The Self-Annihilation of Credibility – Part 6/6

There is no way to know when Robert Hart learned the details of the Taiping Rebellion. In Tilly’s opinion, he should have known all the details before the summer of 1855.

However, I have had the privilage of reading Robert Hart’s journal entries for his first year in China and he never mentions the Taipings—not once, but he does write about pirates, lonliness and his struggles to learn Chinese while working long days at the British consulate in Ningpo.

In  Entering China’s Service on page 156, it says, “Since 7 September 1853, the native city of Shanghai (not the foreign enclaves) had been in the hands of rebels from the Small Sword Society, an off-shoot of the Triads (note that it doesn’t say Taiping Rebels); Hart wrote of these circumstances when he was there (in Shanghai staying in the British sector) in route to Ningpo in early October 1854.”

On page 157, the editors said, “The local Triad Society rebellion at Shanghai was of course only a pale reflection of the great sweep of the Taiping Rebellion … In May 1855 … Hart heard that the rebels (the Taipings) had taken Yushan … between 300 and 400 miles from Ningpo. … Ningpo had more immediate concerns in the feud between the Portuguese lorchamen and Cantonese pirates. The prevalence of pirates … was a grave threat to the shipping of all nations (not the Taiping Rebellion).”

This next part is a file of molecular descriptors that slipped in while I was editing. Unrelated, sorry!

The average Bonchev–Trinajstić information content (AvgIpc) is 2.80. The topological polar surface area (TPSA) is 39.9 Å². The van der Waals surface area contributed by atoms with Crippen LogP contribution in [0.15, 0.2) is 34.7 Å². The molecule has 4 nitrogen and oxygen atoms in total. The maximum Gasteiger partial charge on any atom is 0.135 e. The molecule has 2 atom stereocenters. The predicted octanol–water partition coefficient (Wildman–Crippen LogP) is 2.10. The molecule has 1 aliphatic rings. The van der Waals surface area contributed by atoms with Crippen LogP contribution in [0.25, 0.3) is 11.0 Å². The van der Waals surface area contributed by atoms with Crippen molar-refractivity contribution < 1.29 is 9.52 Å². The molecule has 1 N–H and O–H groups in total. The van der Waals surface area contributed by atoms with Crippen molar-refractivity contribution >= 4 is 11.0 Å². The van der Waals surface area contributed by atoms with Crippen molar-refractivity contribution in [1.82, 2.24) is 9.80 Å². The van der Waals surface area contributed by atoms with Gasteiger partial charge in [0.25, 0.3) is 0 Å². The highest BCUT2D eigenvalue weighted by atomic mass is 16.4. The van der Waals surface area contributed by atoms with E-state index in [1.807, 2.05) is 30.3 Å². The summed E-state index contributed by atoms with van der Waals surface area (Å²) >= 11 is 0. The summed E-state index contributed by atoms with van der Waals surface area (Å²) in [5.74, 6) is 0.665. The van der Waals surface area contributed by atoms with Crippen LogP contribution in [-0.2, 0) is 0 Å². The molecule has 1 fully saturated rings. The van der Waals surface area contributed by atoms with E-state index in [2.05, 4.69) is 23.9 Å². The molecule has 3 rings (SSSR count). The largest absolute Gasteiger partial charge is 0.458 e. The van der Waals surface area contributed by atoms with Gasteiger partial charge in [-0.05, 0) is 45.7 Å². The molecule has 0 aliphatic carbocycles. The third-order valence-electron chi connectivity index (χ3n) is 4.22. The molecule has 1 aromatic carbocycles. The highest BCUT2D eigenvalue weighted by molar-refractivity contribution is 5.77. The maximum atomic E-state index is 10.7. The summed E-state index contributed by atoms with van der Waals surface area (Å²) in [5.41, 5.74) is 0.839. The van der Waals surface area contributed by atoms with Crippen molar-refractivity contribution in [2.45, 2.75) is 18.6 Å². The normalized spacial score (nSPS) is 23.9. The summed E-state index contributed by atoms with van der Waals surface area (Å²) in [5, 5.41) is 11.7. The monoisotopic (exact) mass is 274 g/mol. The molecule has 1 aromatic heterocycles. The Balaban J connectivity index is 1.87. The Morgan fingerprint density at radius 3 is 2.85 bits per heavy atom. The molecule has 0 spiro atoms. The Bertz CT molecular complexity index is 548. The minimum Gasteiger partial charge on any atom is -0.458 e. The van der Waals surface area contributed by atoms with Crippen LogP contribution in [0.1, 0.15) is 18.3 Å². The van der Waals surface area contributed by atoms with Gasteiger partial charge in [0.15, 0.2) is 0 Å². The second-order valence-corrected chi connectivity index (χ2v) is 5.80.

The Taipings did not control one port in China at this time.

Two months later, Robert would be spending the summer with his friend Captain Dan Patridge and there is no way to know what happened at Patridge’s house, because Hart burned the journals that covered the next 2.9 years—what did Robert want to hide?

In fact, Hart does not go into detail about who the Taipings were anywhere in his journals while he was still working in Ningpo, and that is understandable since he arrived in China not speaking or reading Chinese and was often isolated from other English speakers for days at a time in Ningpo as he worked long hours at the consulate dealing with merchants (both Chinese and Western) while struggling with the frustration of learning Chinese.

How could Hart discuss the details of a Chinese rebellion when he could not hold a conversatoin with the Chinese? It was also obvious from the entries in Hart’s journals that the few English speaking people he met in Ningpo, Shanghai or Hong Kong were not concerned about the Taiping Rebellion. It wasn’t a topic foreigners were interested in.

Knowing that there was a rebellion is one thing.  Knowing the specific details and history behind the cause of the rebellion is another and that was what Robert learned from Captain Dan Patridge in July 1855.

Hart arrived in Hong Kong in July 1854 and in July of 1855 he spends the summer with Partridge where he was introduced intimately to the concubine culture and discovered the details of the Taiping rebellion.

By the way, Patridge was a real person and he was the principal agent in China of Jardine and Matheson, the largest opium merchant operating in China. In fact, the Taipings were against the opium trade and wanted to throw all foreigners out of China.